The acting in The Maltese Falcon is fantastic! Humphrey Bogart fits his role perfectly, while Mary Astor is convincing as the faux 'waifish and terrified' Brigid. Sydney Greenstreet is equally perfect for his role as Bogart was for his, leaving a great impression as Gutman.
The surprisingly young Elisha Cook Jr. is good as Wilmer, and despite being a pretty put-upon character by Sam, he's actually surprisingly intimidating in the role! Not by a whole lot, but definitely not just a wimpy push-over, and not like the characters he'd most often end up playing in later years. Ward Bond and Barton MacLane are enjoyable in their roles, getting some fun lines to chew on. Finally, Lee Patrick is nice as Effie, making the most of her relatively small role.
As an adaption, his seems pretty faithful to Dashiel Hammet's novel, but it's a bit tamer in comparison. I'm glad they left out Effie's final scene from the book, which was bullshit, but I wish they'd written something to take its place. I'm also less pleased by the omission of both Wilmer and Gutman's fates, as that wrapped up their character arcs pretty nicely.
I may have some issues with it, but The Maltese Falcon is still an all-time classic of not only the noir genre, but cinema overall, and well worth watching!...
Beat the Devil
Newlyweds Harry and Gwendolen are vacationing in the French/Spanish/Italian countryside where they meet Billy Dannreuther, an alluring gangster, working with three other unscrupulous individuals in order to secure a land deal in Africa that has tons of money tied into it. Gwen decides to throw her lot in with Billy and co., leaving her husband alone to try and stop them...
I...didn't get this movie. Or perhaps there was nothing to get. I was really looking forward to it, expecting to love or at least like it, but...ummm...
To start with, I didn't dislike Beat The Devil at first, so much as I simply didn't take to it. It had its funny moments, but the story wasn't really grabbing me. As the film rolled on though, I was less impressed, before mild disinterest gave away to outright boredom.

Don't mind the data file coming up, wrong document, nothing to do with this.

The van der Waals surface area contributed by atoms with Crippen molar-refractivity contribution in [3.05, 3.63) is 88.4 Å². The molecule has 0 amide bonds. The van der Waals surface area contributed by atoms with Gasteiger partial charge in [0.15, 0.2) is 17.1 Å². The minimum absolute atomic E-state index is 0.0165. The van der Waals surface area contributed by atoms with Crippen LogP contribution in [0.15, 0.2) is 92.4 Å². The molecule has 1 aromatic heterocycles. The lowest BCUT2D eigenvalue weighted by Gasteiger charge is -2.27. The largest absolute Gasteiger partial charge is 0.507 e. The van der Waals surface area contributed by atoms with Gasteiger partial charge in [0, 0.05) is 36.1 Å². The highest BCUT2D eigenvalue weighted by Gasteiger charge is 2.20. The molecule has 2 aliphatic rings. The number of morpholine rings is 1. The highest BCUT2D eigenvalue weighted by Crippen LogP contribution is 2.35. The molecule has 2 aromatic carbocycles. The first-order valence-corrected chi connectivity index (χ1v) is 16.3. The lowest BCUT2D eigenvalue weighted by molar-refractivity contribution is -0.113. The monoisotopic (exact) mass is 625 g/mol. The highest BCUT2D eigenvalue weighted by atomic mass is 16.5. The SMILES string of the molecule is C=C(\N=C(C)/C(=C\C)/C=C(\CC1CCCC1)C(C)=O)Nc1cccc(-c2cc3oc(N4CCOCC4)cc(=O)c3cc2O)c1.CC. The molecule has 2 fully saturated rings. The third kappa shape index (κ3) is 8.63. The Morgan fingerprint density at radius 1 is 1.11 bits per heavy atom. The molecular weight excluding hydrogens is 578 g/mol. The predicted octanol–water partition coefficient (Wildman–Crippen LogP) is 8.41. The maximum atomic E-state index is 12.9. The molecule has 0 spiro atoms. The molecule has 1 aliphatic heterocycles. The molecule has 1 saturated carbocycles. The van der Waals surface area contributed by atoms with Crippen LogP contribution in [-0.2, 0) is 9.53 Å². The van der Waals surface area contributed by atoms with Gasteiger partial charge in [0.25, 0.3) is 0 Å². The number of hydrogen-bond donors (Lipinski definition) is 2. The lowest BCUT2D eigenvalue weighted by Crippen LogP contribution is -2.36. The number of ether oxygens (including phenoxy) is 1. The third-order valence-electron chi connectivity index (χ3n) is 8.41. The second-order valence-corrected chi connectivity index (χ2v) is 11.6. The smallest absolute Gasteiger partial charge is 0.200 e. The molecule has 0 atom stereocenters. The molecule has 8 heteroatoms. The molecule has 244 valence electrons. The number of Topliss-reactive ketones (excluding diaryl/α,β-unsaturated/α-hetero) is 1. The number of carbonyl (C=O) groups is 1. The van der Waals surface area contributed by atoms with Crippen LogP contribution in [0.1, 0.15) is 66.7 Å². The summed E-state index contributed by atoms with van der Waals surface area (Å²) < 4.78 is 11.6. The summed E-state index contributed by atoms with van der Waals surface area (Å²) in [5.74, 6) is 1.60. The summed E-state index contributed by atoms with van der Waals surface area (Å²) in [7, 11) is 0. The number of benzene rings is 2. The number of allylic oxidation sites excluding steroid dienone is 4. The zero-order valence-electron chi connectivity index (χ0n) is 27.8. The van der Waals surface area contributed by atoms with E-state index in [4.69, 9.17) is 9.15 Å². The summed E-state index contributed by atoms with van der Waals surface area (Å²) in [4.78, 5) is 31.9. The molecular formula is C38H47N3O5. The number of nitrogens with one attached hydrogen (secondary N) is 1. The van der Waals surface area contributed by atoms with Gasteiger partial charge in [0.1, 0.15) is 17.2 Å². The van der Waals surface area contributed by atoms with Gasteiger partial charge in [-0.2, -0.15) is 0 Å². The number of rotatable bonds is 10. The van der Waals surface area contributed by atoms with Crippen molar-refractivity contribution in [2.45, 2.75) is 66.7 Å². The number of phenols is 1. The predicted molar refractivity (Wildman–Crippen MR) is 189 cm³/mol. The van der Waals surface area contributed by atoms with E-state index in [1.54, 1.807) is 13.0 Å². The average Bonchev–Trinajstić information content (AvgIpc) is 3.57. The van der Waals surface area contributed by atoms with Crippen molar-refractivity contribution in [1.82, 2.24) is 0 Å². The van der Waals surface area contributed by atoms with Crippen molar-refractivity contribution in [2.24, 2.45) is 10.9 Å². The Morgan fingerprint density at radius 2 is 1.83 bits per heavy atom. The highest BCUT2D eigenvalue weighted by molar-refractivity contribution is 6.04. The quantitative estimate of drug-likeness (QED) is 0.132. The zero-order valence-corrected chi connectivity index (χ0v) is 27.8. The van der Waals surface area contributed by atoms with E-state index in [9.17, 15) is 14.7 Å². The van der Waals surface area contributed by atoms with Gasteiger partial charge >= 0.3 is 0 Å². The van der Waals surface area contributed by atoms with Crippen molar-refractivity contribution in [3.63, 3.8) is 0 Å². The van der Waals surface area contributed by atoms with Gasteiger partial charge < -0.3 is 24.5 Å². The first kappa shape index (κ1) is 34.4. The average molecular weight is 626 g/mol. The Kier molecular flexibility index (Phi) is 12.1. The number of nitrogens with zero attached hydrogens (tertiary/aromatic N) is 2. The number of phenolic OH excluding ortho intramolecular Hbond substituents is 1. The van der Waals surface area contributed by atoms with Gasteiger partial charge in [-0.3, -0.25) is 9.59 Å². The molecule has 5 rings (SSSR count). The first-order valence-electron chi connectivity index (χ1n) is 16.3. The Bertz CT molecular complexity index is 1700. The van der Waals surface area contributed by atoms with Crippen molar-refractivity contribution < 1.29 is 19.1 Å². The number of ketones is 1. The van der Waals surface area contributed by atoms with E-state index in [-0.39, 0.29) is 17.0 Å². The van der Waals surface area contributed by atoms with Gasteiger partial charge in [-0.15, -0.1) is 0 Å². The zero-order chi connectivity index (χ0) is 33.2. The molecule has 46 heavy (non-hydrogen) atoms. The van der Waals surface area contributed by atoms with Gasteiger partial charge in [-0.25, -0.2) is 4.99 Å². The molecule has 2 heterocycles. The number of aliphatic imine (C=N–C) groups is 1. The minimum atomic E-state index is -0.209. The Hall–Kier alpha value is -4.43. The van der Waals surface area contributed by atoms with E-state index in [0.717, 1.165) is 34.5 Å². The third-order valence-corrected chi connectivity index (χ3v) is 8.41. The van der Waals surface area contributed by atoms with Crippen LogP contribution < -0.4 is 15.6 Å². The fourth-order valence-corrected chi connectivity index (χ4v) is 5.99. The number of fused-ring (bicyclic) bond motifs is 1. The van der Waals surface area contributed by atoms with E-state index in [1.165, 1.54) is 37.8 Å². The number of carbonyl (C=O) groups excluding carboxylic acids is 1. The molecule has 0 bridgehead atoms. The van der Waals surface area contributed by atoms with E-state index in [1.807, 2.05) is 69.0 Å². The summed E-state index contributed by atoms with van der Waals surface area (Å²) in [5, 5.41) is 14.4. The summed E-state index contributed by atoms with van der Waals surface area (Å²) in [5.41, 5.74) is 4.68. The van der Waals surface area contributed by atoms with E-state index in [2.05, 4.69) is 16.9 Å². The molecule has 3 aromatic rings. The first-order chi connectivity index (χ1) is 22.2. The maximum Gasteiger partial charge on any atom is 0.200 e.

What it is that I don't understand about this film is that I went in with the understanding that it was a partial spoof of The Maltese Falcon, and the noir genre in general. That's why I'm reviewing it as a double bill with that movie. Now, Beat the Devil is a comedy, sure, but a parody? I'm not so sure. It doesn't seem to be sending up anything that I could notice, be it specific movies or books, or tropes themselves. As for its relationship with Falcon, I watched the two films back to back, and besides the presence of Bogie and Lorre (and possibly Robert Morley as a Sydney Greenstreet stand-in), I spotted zero resemblance to The Maltese Falcon. Not in story, or tone, not in cinematography, and not in the acting. Only in the casting does it bear even the slightest resemblance to Falcon. Beat the Devil also has fuck all resemblance to the film noir genre, too! If anything, it's just a goofy crime caper, and even then, it's more of an outright comedy rather than a parody of serious crime capers.
Beyond that, I didn't much like Beat the Devil for its scattered nature. It was reportedly written on a day to day basis, and I can believe it! That would definitely explain the aimless and rambling feel the film's script has, and why it seems to deteriorate the further it goes on. Like I said, this is quite a witty film, but only up to a certain point. It's as if the writers just got a bit tired, and couldn't be bothered keeping the movie up to quality. What started as a semi-decent film ended up as quite the slog, and by the time the characters wash up in a Middle Eastern country and are taken prisoner by Arabs, it feels like we're in a completely different movie!